RELIGION, REALITY AND CARTOON: LIMITS OF FREEDOM – Valson Thampu Thampu as you know is one of our forceful and perceptive columnists. He is reacting to the latest post in CCV on the cartoon controversy surrounding Bp. Mulakkal. 

One of the functions of journalism is to ‘educate entertainingly’. The tool used for this is often the cartoon. The essence of cartoon is Exaggeration, projecting Indira Gandhi with a larger than size protruding nose.  So cartoons have to be always with a pinch of salt.

But our columnist has something rational about the subject discussed and objected to by the Kerala Church. Lisen to him: james, editor.

Please read Valson Thampu’s Comments,width-120,height-120/industry/services/education/Advised-to-pass-my-term-quietly-not-an-option-for-me-Valson-Thampu.jpgEvents arise from time to time that compel us to look beyond their fleeting news value. The controversy around the award conferred by the Kerala Lalithakala Academy on K. K. Subhash for his cartoon titled “Faith saves” is clearly one such. There are two possibilities why the controversy is sharp and strident: (a) it caricatures Franco Mulakkal and (b) it caricatures the cross, a key Christian symbol.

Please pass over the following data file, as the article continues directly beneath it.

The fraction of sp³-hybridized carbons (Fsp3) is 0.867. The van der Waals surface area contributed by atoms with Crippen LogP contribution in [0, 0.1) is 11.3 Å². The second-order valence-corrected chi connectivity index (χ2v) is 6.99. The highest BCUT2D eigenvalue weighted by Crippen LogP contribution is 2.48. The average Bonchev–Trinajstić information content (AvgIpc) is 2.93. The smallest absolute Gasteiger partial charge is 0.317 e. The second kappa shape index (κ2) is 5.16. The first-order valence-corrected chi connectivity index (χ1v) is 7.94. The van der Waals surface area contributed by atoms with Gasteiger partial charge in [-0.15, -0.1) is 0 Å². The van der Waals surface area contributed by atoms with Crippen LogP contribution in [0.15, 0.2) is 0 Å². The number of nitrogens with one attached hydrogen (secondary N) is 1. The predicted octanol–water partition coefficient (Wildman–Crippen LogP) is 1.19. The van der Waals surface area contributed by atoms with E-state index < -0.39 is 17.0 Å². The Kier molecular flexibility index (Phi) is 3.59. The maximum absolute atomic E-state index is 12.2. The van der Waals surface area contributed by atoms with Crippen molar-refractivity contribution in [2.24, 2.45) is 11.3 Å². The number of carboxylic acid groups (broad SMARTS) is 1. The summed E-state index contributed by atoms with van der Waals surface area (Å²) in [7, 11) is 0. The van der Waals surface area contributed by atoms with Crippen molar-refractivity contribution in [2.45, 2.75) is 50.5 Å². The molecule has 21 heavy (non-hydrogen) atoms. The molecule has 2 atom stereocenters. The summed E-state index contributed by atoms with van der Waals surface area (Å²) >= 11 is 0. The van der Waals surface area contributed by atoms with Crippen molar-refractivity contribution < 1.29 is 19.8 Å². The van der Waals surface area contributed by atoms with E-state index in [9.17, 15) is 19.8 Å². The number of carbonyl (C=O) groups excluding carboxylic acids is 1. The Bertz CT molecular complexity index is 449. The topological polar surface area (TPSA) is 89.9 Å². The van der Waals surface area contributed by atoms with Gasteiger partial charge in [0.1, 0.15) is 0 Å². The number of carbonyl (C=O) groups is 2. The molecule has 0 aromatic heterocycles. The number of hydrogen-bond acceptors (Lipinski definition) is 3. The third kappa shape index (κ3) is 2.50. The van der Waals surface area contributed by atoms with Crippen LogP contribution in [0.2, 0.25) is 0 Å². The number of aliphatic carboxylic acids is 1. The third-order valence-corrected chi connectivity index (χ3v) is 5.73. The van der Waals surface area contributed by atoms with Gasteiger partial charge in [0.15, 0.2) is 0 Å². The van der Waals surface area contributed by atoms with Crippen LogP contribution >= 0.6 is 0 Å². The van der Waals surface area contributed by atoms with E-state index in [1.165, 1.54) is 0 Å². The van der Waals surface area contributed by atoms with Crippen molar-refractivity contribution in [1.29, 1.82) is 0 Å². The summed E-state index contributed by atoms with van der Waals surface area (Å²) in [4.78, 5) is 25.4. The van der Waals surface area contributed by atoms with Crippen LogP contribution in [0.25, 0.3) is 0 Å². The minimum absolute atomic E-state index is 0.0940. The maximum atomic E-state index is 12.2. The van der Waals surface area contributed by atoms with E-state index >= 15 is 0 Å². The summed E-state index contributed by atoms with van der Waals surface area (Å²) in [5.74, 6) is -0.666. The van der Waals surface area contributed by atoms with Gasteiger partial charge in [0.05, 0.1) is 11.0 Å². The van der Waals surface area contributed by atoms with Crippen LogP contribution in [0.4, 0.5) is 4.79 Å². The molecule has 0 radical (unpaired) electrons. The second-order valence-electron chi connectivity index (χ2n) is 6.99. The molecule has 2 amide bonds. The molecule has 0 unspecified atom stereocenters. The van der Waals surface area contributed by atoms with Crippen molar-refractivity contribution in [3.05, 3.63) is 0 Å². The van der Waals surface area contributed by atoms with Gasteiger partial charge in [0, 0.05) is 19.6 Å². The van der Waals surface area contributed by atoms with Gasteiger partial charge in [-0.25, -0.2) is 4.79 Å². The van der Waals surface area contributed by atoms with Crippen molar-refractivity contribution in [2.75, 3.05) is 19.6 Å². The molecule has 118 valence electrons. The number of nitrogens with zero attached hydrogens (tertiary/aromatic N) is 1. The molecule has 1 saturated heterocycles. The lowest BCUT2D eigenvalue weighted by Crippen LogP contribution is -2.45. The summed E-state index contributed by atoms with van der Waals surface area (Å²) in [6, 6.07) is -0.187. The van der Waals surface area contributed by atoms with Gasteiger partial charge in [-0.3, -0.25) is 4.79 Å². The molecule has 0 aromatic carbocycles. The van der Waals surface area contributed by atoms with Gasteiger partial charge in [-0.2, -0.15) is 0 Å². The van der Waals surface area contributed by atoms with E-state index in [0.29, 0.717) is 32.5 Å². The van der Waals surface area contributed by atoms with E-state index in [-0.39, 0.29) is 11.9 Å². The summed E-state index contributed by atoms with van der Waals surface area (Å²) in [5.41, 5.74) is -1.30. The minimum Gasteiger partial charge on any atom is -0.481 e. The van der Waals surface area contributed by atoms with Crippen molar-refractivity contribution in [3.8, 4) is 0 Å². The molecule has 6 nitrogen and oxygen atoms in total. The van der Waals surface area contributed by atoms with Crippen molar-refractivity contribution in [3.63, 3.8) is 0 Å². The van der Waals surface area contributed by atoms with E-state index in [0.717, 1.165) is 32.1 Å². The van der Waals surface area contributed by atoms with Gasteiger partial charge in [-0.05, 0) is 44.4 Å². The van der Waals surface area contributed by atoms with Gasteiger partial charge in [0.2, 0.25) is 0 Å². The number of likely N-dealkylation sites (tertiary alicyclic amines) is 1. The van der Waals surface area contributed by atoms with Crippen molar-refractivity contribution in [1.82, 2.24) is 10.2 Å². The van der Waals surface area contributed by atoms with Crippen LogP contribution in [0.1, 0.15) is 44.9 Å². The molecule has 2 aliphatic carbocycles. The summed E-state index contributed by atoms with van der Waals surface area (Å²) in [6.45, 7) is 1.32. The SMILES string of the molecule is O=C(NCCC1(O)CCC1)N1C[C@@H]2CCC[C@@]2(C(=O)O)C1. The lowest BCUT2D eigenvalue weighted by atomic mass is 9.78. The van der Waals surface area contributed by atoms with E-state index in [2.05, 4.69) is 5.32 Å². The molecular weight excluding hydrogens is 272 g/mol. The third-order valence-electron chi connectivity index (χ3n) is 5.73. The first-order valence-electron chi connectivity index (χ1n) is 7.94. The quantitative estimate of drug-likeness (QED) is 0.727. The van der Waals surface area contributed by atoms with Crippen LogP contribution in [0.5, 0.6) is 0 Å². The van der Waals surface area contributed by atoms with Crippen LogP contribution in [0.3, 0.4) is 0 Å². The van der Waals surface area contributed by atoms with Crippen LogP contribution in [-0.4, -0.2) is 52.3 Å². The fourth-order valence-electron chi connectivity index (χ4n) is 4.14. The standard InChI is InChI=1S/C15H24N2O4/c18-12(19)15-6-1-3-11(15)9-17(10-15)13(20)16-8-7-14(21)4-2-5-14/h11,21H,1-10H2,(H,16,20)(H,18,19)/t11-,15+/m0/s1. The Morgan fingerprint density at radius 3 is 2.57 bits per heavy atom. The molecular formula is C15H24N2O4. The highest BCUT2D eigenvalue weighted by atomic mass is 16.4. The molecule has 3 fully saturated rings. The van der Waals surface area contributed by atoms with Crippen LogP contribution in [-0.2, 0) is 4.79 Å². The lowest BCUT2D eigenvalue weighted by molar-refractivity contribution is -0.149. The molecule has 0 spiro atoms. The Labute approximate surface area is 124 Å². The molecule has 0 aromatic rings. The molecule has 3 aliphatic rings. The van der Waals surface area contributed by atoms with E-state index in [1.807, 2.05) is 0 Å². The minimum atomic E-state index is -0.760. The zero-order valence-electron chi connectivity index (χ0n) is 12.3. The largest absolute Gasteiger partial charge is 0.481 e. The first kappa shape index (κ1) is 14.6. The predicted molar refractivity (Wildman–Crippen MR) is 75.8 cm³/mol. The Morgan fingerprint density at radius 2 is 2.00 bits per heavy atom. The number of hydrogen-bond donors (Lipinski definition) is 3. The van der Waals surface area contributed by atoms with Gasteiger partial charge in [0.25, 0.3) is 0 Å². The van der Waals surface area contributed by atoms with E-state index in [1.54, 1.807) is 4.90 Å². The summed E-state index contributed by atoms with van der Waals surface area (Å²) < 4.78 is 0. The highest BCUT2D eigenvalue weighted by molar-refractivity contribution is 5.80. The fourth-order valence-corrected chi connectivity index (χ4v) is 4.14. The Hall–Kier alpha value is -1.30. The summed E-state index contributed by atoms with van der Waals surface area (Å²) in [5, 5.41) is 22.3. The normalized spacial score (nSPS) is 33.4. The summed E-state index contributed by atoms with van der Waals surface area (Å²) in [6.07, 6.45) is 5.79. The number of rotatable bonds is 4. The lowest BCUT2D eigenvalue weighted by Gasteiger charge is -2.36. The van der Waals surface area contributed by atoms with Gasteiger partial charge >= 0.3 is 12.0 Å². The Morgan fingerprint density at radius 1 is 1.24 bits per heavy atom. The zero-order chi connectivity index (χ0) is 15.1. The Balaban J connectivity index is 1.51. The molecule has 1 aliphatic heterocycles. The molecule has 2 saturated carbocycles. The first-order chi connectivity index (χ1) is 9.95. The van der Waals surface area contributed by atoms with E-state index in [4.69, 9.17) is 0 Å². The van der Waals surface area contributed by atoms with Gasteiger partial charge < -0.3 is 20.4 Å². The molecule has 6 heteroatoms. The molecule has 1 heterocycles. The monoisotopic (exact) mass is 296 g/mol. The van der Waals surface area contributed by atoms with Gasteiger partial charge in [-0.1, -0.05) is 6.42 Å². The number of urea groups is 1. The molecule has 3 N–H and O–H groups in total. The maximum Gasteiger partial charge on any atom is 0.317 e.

A basic question in this regard is this: “Whose grievance is this?” Obviously, the grievance is aired by the Kerala Catholic Bishops’ Conference. But, does it also echo the grievance, if any, of the Christian community in Kerala? This question is important because the cross is a religious symbol common to all Christian denominations in Kerala and churches all over the world. A second question pertains to the ‘form’ – or genre – in which this alleged offence is encased. A cartoon is a cartoon, after all. Cartoons have nothing to do with piety. It is not the work or duty of a cartoonist to fence the Mexican border of popular piety. His task is quite the contrary. It is to pick the bubbles of appearances and pretensions so that the hypocritical visages may emerge, now and then, from their hiding into public view. So, the all-important question is if a cartoonist should be allowed to exercise the non-conformist, creative freedom that is the life-blood of his art form. Should artistic freedom be shackled by religious forebodings, howsoever parochial?